Tuesday, March 11, 2014
The Associated Press
BOSTON – DNA tests confirm that the man who once claimed to be the Boston Strangler did kill the woman believed to be the serial killer's last victim and was likely responsible for the deaths of the other victims, authorities said Friday.
This Feb. 25, 1967, file photo shows self-confessed Boston Strangler Albert DeSalvo minutes after his capture in Boston. DeSalvo confessed to the string of 1960s killings but was never convicted. He died in prison in the 1970s. Massachusetts officials said Thursday, July 11, 2013, that DNA technology led to a breakthrough, putting them in a position to formally charge the Boston Strangler with the murder of Mary Sullivan, last of the slayings attributed to the Boston Strangler. (AP Photo, File)
Suffolk County District Attorney Daniel Conley, left, discusses an evidence chart that shows a likeness of homicide victim Mary Sullivan, top right, following a news conference at Boston Police headquarters, Thursday, July 11, 2013. Investigators helped by advances in DNA technology finally have forensic evidence linking longtime suspect Albert DeSalvo to Sullivan, the last of the 1960s slayings attributed to the Boston�Strangler. (AP Photo/Steven Senne)
Albert DeSalvo admitted to killing Mary Sullivan and 10 other women in the Boston area between 1962 and 1964 but later recanted.
The DNA finding "leaves no doubt that Albert DeSalvo was responsible for the brutal murder of Mary Sullivan" and it was "most likely" that he also was the Boston Strangler, Massachusetts Attorney General Martha Coakley said.
Eleven Boston-area women between the ages of 19 and 85 were sexually assaulted and killed between 1962 and 1964, crimes that terrorized the region and grabbed national headlines.
Authorities said recently that new technology allowed them to test semen left at the crime scene of Sullivan's death using DNA from a living relative of DeSalvo's. That produced a match with DeSalvo that excluded 99.9 percent of suspects, and was the first forensic evidence tying DeSalvo to the nearly 50-year-old case.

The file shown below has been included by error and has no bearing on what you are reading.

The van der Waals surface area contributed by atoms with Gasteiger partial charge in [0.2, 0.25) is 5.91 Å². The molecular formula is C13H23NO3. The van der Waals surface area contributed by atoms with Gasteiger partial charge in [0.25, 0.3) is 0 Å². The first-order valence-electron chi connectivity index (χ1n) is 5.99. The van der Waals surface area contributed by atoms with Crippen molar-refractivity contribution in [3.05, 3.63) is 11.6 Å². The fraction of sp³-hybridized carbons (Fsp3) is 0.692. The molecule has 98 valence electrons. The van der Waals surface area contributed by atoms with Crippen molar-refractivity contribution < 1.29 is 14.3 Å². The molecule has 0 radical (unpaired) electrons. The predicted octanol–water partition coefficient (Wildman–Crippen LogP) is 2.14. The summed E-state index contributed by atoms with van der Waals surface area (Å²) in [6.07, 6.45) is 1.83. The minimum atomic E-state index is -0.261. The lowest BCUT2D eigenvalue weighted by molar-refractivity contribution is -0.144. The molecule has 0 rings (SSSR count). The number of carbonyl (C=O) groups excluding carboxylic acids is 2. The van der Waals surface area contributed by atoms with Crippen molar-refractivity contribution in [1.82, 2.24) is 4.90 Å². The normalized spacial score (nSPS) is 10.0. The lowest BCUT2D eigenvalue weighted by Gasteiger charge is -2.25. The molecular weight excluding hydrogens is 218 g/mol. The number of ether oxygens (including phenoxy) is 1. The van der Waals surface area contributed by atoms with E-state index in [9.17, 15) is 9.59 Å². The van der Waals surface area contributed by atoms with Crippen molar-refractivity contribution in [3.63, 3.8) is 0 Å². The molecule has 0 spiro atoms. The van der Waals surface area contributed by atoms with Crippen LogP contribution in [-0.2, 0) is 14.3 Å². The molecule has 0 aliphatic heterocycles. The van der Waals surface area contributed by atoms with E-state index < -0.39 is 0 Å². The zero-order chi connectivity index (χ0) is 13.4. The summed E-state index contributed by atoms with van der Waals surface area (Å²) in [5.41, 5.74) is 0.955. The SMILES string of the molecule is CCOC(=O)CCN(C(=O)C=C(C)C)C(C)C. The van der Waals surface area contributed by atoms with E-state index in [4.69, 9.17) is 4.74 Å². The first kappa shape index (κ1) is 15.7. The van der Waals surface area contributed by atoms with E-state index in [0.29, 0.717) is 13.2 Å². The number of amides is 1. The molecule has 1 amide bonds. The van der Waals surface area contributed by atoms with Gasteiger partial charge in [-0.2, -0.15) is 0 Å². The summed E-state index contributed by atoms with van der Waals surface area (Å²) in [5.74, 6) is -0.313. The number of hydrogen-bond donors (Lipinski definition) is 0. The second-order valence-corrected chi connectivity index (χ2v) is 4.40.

To confirm the match, investigators unearthed his remains a week ago and said Friday that the odds that the semen belonged to a male other than DeSalvo were 1 in 220 billion.
An attorney for DeSalvo's family, Elaine Sharp, said last week that even a perfect DNA match wouldn't mean he killed Sullivan and suggested that someone else was present at the slaying. She said previous private testing on Sullivan's remains showed the presence of DNA from what appeared to be semen that wasn't a match to DeSalvo.
Police said the evidence used in private testing from Sullivan's exhumed remains was "very questionable."
Sharp also said that DeSalvo's brother and his nephew -- whom police secretly trailed to collect a family DNA sample from a discarded water bottle -- won't comment on the new DNA result because it hasn't been proven to be relevant to the question of whether DeSalvo raped and strangled Sullivan.
But the idea that the DNA match doesn't identify DeSalvo as Sullivan's killer is bizarre, responded Jake Wark, a spokesman for Suffolk District Attorney Daniel Conley.
"It suggests that Mary Sullivan had consensual sex with Albert DeSalvo moments before another person who has never been identified sexually assaulted and strangled her to death, leaving no trace of his presence," Wark said.
F. Lee Bailey, a defense lawyer who once represented DeSalvo, said Friday that DeSalvo provided so many details that only the perpetrator would know that he became convinced that his client was the Boston Strangler.
Bailey said it's fortunate that the DNA test was run because the failure to try DeSalvo for the 11 homicides led to speculation about the Strangler's identity. He said Friday's announcement shows that case detectives did good police work when they devised questions for DeSalvo that only the killer could answer correctly.
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n this March 10, 2000 file photo, Diane Dodd, left, and son Casey Sherman hold a photo in Rockland, Mass., of Dodd's sister Mary Sullivan, who was found strangled in January 1964 and is believed to have been the last victim of the Boston Strangler. Albert DeSalvo confessed to the string of 1960's killings but was never convicted. He died in prison in the 1970s. Massachusetts officials said Thursday, July 11, 2013, that DNA technology led to a breakthrough, putting them in a position to formally charge the Boston Strangler with the murder of Mary Sullivan. (AP Photo/Patriot Ledger, Greg Derr, File)